People in our community who live below the poverty line want us to see life through their lens in the MYTORONTO photo exhibition opening October 11 at Artscape Youngplace (180 Shaw Street).
111 single use Fujifilm cameras were offered to Torontonians living on our streets this past May. Ninety-three of them were returned and from that lot, 2600 photos were printed. Now 40 of those images were selected by a jury to be on display in the MYTORONTO exhibition. The general public were invited to vote for the “People’s Choice Award.” Twelve of the images will be used to create a calendar for 2019 that will be sold to raise funds and awareness for the Toronto homeless community.
In addition to the photo taking for the exhibition, participants were offered photography workshops. Further workshops offered this fall will provide the community with opportunities to learn how to build confidence and engage with the public.
We had a chance to ask photographer Maria Santos, this year’s People’s Choice Winner what this all means to her and what’s next.
What was your first reaction when you heard about this photography experience and competition?
MS: When I first heard about the photo contest, I couldn’t wait to be a part of it the following year. While I was very skeptical about my photo taking abilities, as my anxiety and self-doubt have routinely stopped me from trying new things and challenging myself, I pushed through those feelings and focused on the ways in which this opportunity would challenge me and truly help those in need.
What are your favourite subjects to photograph?
MS: My family, nature and anything that really captures my eye. I love taking pictures, it has always been something that I have enjoyed doing because I really value being able to capture moments in my life that I can later reflect on.
Can you tell us about your winning photo?
MS: I clearly remember the moment that I took my photo. It was a warm spring day and I was out on the town with my daughter looking for that perfect picture. We decided to stop and get a bite to eat and while we were leaving the restaurant, I saw a man walk by pushing a shopping cart filled to the top and covered in bottles on each side. It was quite remarkable and I was instantly overcome with feelings of strength. I hurried after this man and was greeted with a massive smile. I introduced myself and told him about the contest that I was a part of. He told me that his name was Dragon and that he was very interested in the project. Not only was Dragon extremely friendly, funny, and charismatic, but he also carried himself with great dignity and pride – he truly inspired me. Speaking with him even for that brief moment and taking his photo was very memorable. He was happy to have his picture taken and it was a very positive and sincere moment for all of us. While my photo means many things to me, such as perseverance and determination, it most of all represents positivity and strength. Strength in ourselves, strength in learning from our experiences, and strength in overcoming obstacles and barriers that we face. I will forever be appreciative and grateful that Dragon gave me the opportunity to engage with him and take his photograph, he truly was the missing ingredient to my perfect picture – the Gentle Dragon.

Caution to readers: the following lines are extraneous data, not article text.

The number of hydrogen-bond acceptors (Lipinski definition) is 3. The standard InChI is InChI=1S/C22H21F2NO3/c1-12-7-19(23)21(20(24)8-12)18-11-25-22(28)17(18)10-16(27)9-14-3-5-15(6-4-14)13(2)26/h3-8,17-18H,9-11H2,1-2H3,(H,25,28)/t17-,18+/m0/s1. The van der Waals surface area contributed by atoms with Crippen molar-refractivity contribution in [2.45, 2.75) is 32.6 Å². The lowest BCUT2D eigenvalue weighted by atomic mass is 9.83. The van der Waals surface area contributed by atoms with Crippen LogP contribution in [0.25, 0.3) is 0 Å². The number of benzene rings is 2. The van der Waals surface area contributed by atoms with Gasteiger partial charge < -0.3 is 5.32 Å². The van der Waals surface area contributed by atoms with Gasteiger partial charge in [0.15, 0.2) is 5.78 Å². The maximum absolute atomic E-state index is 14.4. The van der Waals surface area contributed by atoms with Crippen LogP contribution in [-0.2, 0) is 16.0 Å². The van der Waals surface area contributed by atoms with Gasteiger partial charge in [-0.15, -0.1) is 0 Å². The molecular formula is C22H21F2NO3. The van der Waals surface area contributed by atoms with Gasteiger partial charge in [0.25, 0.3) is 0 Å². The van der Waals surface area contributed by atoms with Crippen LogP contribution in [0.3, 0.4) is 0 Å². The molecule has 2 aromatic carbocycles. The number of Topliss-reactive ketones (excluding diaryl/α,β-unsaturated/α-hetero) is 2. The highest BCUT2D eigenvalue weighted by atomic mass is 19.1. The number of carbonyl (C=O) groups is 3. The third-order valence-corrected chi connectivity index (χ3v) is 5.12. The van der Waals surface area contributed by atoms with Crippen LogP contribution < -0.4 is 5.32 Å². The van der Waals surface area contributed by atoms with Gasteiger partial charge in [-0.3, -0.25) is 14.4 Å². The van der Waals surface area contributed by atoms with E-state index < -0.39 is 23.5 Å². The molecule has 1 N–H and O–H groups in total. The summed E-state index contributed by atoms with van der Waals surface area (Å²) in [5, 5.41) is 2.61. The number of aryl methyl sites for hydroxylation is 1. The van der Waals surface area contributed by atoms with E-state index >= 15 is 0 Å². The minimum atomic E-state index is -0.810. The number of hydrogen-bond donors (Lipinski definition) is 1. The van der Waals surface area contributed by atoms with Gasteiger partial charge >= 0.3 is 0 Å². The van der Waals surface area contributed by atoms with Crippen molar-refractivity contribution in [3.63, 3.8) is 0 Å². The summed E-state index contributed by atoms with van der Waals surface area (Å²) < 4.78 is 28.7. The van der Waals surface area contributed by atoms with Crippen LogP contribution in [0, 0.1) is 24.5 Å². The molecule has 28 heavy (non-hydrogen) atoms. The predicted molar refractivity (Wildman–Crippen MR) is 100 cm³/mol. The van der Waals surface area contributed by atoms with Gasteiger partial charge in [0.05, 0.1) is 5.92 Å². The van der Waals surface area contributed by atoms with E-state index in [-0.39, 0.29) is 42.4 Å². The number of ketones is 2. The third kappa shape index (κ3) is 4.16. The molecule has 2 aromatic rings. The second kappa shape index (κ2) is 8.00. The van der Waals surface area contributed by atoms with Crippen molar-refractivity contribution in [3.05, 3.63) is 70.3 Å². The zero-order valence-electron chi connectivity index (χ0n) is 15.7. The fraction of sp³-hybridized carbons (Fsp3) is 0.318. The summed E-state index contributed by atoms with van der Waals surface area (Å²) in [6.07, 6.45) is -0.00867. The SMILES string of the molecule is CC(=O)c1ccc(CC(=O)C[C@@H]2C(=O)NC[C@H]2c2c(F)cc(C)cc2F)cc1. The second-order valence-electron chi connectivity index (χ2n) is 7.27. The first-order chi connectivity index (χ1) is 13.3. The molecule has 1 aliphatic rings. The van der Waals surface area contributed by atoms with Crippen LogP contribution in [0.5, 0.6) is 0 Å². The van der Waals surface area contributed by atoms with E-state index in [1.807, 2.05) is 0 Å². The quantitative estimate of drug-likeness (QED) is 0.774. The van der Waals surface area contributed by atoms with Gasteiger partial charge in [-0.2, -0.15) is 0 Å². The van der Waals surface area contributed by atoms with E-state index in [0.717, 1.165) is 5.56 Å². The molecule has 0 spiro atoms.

Congratulations on the People’s Choice Award! So, what comes with that exciting news does winning this award mean to you?
MS: I am so grateful and inspired to be apart of something that can truly help others. Having the opportunity to share my story and the stories of others through art opens up the conversation to a topic that many may not often think about or wish to discuss. Not only am I able to have a platform and share my experience, but others who have been impacted by homelessness are also empowered to how that their voice is important. It is my wish that through my photo others can feel strength and inspiration, and for a brief moment, a gleaming image of hope.
What do you want people to know about people who have made the streets of Toronto their home?
MS: Living on the streets is a hard life, and a life that many do not choose. Most people have never sat down and got to know a person affected by homelessness. Often we turn a blind eye. But every human being is a real person. We feel, breathe and bleed the same. We are all the same, but with different stories.
MYTORONTO exhibit at Artscape Youngplace will be open to the public from Thursday, October 11 to Friday, October 19, 9 a.m. – 8 p.m. daily.
Several of the MYTORONTO participants from this year will also have their photos featured in a UN exhibit in Geneva this year. The “Women Without Walls” photography exhibition runs from Oct 1 – October 12, 2018.
MYTORONTO is presented by Ve’ahavta, a Jewish humanitarian agency serving marginalized individuals.